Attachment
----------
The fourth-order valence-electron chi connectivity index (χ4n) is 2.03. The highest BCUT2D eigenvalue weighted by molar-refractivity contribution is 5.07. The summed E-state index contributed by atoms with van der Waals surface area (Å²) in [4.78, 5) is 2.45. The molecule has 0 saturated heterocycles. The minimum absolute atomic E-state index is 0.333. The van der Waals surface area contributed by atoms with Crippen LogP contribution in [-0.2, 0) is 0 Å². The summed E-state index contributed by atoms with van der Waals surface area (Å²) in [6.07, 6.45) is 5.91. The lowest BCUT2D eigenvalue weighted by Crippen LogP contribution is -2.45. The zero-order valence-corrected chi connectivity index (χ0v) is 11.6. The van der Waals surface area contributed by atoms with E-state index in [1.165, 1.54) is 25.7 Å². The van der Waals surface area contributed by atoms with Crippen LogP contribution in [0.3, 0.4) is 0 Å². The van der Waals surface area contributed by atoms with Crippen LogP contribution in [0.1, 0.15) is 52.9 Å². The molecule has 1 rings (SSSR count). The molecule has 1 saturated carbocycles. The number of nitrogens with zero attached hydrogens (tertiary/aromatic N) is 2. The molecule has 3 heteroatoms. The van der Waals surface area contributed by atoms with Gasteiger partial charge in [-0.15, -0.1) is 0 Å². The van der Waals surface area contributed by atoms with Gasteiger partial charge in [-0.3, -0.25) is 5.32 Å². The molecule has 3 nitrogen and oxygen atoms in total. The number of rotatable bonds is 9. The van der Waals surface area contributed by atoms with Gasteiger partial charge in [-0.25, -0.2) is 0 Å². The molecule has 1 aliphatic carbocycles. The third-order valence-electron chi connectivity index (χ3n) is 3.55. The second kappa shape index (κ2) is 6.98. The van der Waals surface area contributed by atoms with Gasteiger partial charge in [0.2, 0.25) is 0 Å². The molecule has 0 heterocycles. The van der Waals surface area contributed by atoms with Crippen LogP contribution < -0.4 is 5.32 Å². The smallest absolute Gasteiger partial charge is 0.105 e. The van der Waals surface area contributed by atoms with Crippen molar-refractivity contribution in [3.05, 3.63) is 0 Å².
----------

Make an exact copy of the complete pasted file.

The fourth-order valence-electron chi connectivity index (χ4n) is 2.03. The highest BCUT2D eigenvalue weighted by molar-refractivity contribution is 5.07. The summed E-state index contributed by atoms with van der Waals surface area (Å²) in [4.78, 5) is 2.45. The molecule has 0 saturated heterocycles. The minimum absolute atomic E-state index is 0.333. The van der Waals surface area contributed by atoms with Crippen LogP contribution in [-0.2, 0) is 0 Å². The summed E-state index contributed by atoms with van der Waals surface area (Å²) in [6.07, 6.45) is 5.91. The lowest BCUT2D eigenvalue weighted by Crippen LogP contribution is -2.45. The zero-order valence-corrected chi connectivity index (χ0v) is 11.6. The van der Waals surface area contributed by atoms with E-state index in [1.165, 1.54) is 25.7 Å². The van der Waals surface area contributed by atoms with Crippen LogP contribution in [0.3, 0.4) is 0 Å². The van der Waals surface area contributed by atoms with Crippen LogP contribution in [0.1, 0.15) is 52.9 Å². The molecule has 1 rings (SSSR count). The molecule has 1 saturated carbocycles. The number of nitrogens with zero attached hydrogens (tertiary/aromatic N) is 2. The molecule has 3 heteroatoms. The van der Waals surface area contributed by atoms with Gasteiger partial charge in [-0.15, -0.1) is 0 Å². The van der Waals surface area contributed by atoms with Gasteiger partial charge in [-0.3, -0.25) is 5.32 Å². The molecule has 3 nitrogen and oxygen atoms in total. The number of rotatable bonds is 9. The van der Waals surface area contributed by atoms with Gasteiger partial charge in [-0.25, -0.2) is 0 Å². The molecule has 1 aliphatic carbocycles. The third-order valence-electron chi connectivity index (χ3n) is 3.55. The second kappa shape index (κ2) is 6.98. The van der Waals surface area contributed by atoms with Gasteiger partial charge in [0.2, 0.25) is 0 Å². The molecule has 0 heterocycles. The van der Waals surface area contributed by atoms with Crippen LogP contribution < -0.4 is 5.32 Å². The smallest absolute Gasteiger partial charge is 0.105 e. The van der Waals surface area contributed by atoms with Crippen molar-refractivity contribution in [3.05, 3.63) is 0 Å².